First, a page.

Arachnida is a subphylum of Chelicerata that includes joint-legged invertebrates (arthropods). Spiders (the largest order), ticks, scorpions, harvestmen, mites, and solifugae and other members of the Arachnida. Horseshoe crabs were also classified as Arachnids in a molecular phylogenetic analysis published in 2019. Here, you will get an answer to the question- What is an arachnid?
Most adult arachnids possess eight legs, but the front pair of legs in certain species has been transformed to a sensory feature, and distinct appendages in many other species may develop large enough to resemble additional pairs of legs. The phrase comes from the Greek word aráchnē, which refers to the story of Arachne, the hubristic human weaver who transformed into a spider.
Most of the extant arachnids are terrestrial, meaning they spend much of their time on land. Some do, furthermore, live in freshwater and, having the exception of the pelagic zone, marine habitats. There are over 100,000 named species in this community.
Below are Some Examples of Arachnids.
daddy longlegs (order Opiliones)
ricinuleids (order Ricinulei)
microscorpions (order Palpigradi)
schizomids (order Schizomida)
pseudoscorpions (order Pseudoscorpiones)
Sun spiders (order Solifugae)
scorpions (order Scorpiones)
tailless whip scorpions (order Amblypygi)
About Arachnids Classification
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Class Arachnida Characteristics: Morphology
Arachnid meaning and morphology: Adult arachnids mostly possess eight wings, except adult insects, which all have six. Arachnids, on the other hand, have two additional sets of appendages that have evolved for feeding, defense, and sensory perception. The chelicerae, the first pair, are responsible for feeding and protection. The pedipalps, the next set of appendages, have indeed been designed for locomotion, feeding, and/or reproduction. The palps of Solifugae are very leg-like, giving the impression that such animals possess ten legs. Mite and Ricinulei larvae seem to have just six legs; while they molt into nymphs, a fourth pair emerges. Adult mites, on the other hand, can have six or even four legs, in addition to the eight.
Arachnids are also differentiated from insects by their lack of antennae and wings. The prosoma, or cephalothorax, and the opisthosoma, or abdomen, are the two tagmata that make up their body. Nevertheless, since there is no fossil or embryological evidence of whether arachnids ever had such a separate thorax-like division, the word cephalothorax, which refers to a fused cephalon (head) and thorax, has indeed been called into question. Also, there are reasons against using the term "abdomen" since many arachnids' opisthosoma comprises organs that are not typical of an abdomen, including a heart and respiratory organs.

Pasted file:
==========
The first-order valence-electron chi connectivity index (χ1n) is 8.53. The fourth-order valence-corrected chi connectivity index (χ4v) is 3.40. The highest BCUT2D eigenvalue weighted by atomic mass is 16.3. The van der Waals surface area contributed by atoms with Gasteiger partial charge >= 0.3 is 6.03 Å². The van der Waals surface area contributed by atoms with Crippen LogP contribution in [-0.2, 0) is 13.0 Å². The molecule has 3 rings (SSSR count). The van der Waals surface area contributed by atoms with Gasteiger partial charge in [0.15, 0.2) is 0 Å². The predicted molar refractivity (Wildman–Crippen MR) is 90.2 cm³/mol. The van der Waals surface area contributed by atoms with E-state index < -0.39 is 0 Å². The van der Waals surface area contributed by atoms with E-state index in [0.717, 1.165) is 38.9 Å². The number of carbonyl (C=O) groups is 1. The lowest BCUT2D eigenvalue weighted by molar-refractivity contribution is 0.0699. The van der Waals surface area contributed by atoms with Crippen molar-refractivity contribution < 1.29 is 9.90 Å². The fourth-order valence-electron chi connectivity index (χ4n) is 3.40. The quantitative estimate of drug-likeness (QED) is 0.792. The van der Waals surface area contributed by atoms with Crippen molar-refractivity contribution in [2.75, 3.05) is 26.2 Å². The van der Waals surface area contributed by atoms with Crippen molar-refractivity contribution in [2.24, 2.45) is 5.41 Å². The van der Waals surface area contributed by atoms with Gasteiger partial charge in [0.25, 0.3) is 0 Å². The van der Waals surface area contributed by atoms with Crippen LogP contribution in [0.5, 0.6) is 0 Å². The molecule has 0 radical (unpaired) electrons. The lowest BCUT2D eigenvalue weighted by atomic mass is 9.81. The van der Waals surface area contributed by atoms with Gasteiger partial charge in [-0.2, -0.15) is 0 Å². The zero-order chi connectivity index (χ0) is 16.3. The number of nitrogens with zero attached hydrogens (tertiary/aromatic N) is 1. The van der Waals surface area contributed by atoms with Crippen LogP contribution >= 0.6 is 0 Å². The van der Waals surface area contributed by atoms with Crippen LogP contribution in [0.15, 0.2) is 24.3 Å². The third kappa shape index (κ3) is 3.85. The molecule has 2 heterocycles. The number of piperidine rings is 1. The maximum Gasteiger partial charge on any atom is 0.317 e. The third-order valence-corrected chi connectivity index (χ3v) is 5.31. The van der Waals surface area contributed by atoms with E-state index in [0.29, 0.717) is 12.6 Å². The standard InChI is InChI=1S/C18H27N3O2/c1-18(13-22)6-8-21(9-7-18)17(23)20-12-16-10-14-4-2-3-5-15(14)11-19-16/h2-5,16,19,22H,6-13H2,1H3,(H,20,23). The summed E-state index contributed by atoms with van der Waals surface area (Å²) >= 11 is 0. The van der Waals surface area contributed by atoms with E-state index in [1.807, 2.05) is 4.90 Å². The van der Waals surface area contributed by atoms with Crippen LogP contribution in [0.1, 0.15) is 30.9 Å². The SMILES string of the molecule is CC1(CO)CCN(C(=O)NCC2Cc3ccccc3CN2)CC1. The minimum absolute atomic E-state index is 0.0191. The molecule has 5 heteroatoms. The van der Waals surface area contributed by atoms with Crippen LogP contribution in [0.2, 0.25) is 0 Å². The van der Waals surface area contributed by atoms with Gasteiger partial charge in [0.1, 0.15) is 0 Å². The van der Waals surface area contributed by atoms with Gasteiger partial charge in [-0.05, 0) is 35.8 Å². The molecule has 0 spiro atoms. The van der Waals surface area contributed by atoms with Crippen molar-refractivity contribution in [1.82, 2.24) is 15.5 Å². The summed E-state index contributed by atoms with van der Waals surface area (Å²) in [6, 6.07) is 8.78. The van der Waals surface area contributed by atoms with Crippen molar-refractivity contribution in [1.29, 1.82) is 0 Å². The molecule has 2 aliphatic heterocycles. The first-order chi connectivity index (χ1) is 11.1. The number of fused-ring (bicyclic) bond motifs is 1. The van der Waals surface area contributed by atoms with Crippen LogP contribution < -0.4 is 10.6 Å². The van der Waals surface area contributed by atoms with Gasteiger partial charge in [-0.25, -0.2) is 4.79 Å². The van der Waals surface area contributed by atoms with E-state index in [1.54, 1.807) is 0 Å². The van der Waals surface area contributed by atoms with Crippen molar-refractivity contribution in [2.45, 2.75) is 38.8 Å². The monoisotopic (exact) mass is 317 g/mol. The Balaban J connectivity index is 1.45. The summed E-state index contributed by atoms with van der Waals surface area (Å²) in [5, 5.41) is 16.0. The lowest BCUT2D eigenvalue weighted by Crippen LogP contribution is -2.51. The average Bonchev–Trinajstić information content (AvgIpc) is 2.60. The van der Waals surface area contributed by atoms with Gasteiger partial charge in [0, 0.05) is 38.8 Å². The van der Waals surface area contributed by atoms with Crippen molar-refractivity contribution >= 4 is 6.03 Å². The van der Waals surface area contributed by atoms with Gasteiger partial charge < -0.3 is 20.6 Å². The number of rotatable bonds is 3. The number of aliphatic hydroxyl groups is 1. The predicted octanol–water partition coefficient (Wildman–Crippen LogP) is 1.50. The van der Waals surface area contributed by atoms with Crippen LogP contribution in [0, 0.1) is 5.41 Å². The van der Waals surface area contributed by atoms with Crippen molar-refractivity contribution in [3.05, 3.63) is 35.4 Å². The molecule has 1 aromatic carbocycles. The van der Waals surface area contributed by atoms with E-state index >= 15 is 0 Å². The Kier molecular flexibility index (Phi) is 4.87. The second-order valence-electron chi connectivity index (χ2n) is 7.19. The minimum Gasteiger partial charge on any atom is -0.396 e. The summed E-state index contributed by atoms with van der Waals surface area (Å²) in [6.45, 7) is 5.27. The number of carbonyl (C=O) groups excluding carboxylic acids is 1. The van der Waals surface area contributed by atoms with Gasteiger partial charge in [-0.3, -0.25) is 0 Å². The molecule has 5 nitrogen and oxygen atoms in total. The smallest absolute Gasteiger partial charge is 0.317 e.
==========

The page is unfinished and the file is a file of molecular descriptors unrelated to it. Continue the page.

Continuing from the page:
A single, unsegmented carapace normally covers the cephalothorax or prosoma. The abdomen is segmented in the much more primitive types, although certain groups have different degrees of integration between the segments. It is broadly categorized into a preabdomen and a postabdomen, but this is only apparent in scorpions, and the abdominal parts of certain orders, including the Acari, are entirely fused. A telson can be found in scorpions with a stinger, as well as in the whip scorpions, Schizomida, and Palpigradi.
Arachnids have had an exoskeleton, much like other arthropods, as well as an internal structure of cartilage-like tissue termed as the endosternite, with which some muscle groups are connected. In certain Opiliones, the endosternite is also calcified.
Locomotion: Throughout the distal joints of their appendages, major of the arachnids do not possess extensor muscles. Spiders and whip scorpions use the pressure of their hemolymph to stretch their limbs hydraulically. Solifuges as well as some harvestmen employ good elasticity thickenings in the joint cuticle to stretch their knees. Muscles that stretch two leg joints (patella-tibia joints and the femur-patella) at the same time have developed in pseudoscorpions, scorpions, and some harvestmen. The pedipalps of scorpions' similar joints, on the other hand, are stretched by elastic recoil.
Colour: The majority of arachnids are darkly coloured to blend in with a sandy or stony backdrop. While they can be present amongst tropical spiders and others that reside between flowers and foliage, conspicuous or bright colours are uncommon.
Weight: The body of the 'Largest Arachnid' weighs 85 g (3 oz), while the body of the 'Smallest Arachnid' weighs just a few milligrams.
Size: The 'Largest Arachnid' measures 16-28 cm in length, while the 'Smallest Arachnid' measures about 1,3 cm.